Since its creation by a group of engineers at Ericsson in 1994, Bluetooth technology has advanced significantly and been used in a myriad of communications devices. You might be using Bluetooth® to connect your cell phone to an earpiece or to your car; you might use it to connect a mouse to a laptop or to a tablet, or you might even be using it to monitor your sleep patterns using a Bluetooth® enabled device.

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What are Noise Suppression and Noise Cancellation?

Where occupational hazards or other high-noise-level conditions exist, it becomes important for workers and others in the immediate vicinity to take appropriate steps to protect their hearing. In many cases, this includes the wearing of headset or ear-muff hearing protection devices (HPDs). Many of these devices have historically reduced the noise reaching the ear by means of noise-canceling technology. In the past, this consisted of an ear-muff-style headset, which cupped closely around the ear, basically reducing noise levels through their insulation and tight fit construction.

As technology addressed the issue of hearing protection, active noise-canceling was developed, which provided a more effective solution. This analog technology functions by detecting the sound coming into the headset, and generating signals that are out-of-phase with the offending signals, canceling them out. This allows any sounds generated within the headset to be understood more clearly (music, radio communications, etc.). Unfortunately, these very noise-canceling attributes also isolate the wearer from sounds that would make them aware of hazardous conditions in their surroundings. With SENS® Technology (speech enhancement noise suppression), the wearer is provided with effective protection, without isolation from their surroundings.

Today, major advances have been made in the area of noise suppression, as opposed to the older noise cancellation technology. These improvements provide for more effective communication and situational awareness while still protecting the wearer’s hearing. Modern headsets can be integrated with two-way radio, Bluetooth-enabled devices, and headset-to-headset communication abilities.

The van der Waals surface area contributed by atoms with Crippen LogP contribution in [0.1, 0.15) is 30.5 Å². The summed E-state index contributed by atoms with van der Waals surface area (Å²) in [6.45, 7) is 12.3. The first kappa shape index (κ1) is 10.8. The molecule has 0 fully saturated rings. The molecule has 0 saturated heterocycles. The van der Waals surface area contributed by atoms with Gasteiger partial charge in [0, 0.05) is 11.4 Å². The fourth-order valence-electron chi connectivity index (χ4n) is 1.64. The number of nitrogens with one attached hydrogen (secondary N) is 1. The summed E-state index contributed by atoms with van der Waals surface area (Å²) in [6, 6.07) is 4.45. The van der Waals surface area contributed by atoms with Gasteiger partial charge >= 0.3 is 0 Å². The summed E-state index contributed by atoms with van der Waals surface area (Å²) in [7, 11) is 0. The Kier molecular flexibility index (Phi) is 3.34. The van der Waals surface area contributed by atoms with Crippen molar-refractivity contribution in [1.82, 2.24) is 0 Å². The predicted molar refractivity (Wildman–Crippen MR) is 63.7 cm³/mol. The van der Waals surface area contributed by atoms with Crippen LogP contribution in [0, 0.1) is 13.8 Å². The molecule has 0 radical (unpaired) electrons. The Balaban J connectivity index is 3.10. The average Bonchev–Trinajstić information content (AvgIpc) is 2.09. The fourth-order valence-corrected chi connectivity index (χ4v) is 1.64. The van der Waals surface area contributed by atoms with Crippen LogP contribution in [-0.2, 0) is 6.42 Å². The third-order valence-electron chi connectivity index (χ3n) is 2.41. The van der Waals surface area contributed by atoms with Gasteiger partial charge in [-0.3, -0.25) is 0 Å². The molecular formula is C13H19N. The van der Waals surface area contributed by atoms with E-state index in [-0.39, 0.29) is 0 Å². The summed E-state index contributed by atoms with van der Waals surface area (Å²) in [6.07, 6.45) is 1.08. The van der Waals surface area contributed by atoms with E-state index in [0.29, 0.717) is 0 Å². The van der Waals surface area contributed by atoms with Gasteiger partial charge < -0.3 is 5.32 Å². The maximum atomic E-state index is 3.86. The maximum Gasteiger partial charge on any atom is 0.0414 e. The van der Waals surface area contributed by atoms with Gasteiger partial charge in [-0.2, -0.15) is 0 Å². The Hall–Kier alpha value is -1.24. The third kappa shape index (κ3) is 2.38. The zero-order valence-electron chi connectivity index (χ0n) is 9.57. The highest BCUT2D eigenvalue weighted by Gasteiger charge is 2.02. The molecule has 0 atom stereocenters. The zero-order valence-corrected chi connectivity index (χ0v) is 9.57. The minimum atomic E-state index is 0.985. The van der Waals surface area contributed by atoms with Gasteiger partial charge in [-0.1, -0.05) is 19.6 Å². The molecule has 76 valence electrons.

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Why Do You Need Hearing Protection?

Employers share their workers’ concerns for personal safety and well-being. To provide for a safe workplace environment, it is critical that effective personal protective equipment (PPE) be utilized in any work area subject to potential hazards. This equipment may include requirements for steel-toed shoes, hard hats, high-visibility clothing, safety glasses, and hearing protection. Most of these hazards and PPEs have visible, comprehensive purposes: working with heavy objects in an industrial environment makes steel-toed shoes seem like common sense, as an example.

Hearing protection is a little less cut and dried, however. Even where noise levels may seem excessive, how do workers know when they may actually be dangerous to their health and quality of life? Identifying environmental hazards and addressing them continuously requires a comprehensive hearing conservation program. Such a program includes measuring and ongoing monitoring of noise levels in each area, selection of appropriate hearing protection devices (HPDs), worker training, and periodic reevaluation to ensure the effectiveness of each solution.

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Is There Such Thing as Overprotection of Your Hearing?

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How Can My Hearing Protection Program be Outdated?

If you’ve made the investment in Hearing Protection Devices (HPDs) for your workplace, it has already been determined that you have a requirement or safety factor issue necessitating this equipment for your outdated-hearing-protectionparticular environment. Selection of the correct HPDs for your workers involves evaluation of noise levels, applicable regulations (at federal, state, and local jurisdictions), communications requirements, and final consideration of available products that meet those needs.

Once you weigh each of these elements, you make a purchase, train workers in their proper use, and that’s all there is to it, right? Workers are protected, you’ve met your safety and legal commitments, and you can move on to other issues?

Well, not exactly.

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